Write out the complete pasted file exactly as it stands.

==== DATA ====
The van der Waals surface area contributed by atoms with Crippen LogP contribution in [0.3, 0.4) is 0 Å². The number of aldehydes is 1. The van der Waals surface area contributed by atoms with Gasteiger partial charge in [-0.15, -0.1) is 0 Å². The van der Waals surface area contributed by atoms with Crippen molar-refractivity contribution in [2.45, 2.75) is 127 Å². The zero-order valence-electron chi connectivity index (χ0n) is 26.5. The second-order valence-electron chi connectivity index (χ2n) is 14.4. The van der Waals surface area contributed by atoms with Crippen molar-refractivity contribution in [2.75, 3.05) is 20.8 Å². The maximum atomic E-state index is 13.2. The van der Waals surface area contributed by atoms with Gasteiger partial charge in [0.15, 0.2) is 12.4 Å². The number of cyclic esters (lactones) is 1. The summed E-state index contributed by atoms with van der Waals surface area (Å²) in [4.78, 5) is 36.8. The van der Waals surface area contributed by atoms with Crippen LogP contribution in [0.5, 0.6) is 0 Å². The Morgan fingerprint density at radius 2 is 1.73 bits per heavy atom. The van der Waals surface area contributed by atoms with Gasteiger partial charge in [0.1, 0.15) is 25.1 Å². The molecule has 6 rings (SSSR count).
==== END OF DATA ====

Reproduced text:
The van der Waals surface area contributed by atoms with Crippen LogP contribution in [0.3, 0.4) is 0 Å². The number of aldehydes is 1. The van der Waals surface area contributed by atoms with Gasteiger partial charge in [-0.15, -0.1) is 0 Å². The van der Waals surface area contributed by atoms with Crippen molar-refractivity contribution in [2.45, 2.75) is 127 Å². The zero-order valence-electron chi connectivity index (χ0n) is 26.5. The second-order valence-electron chi connectivity index (χ2n) is 14.4. The van der Waals surface area contributed by atoms with Crippen molar-refractivity contribution in [2.75, 3.05) is 20.8 Å². The maximum atomic E-state index is 13.2. The van der Waals surface area contributed by atoms with Gasteiger partial charge in [0.15, 0.2) is 12.4 Å². The number of cyclic esters (lactones) is 1. The summed E-state index contributed by atoms with van der Waals surface area (Å²) in [4.78, 5) is 36.8. The van der Waals surface area contributed by atoms with Crippen LogP contribution in [0.5, 0.6) is 0 Å². The Morgan fingerprint density at radius 2 is 1.73 bits per heavy atom. The van der Waals surface area contributed by atoms with Gasteiger partial charge in [0.1, 0.15) is 25.1 Å². The molecule has 6 rings (SSSR count).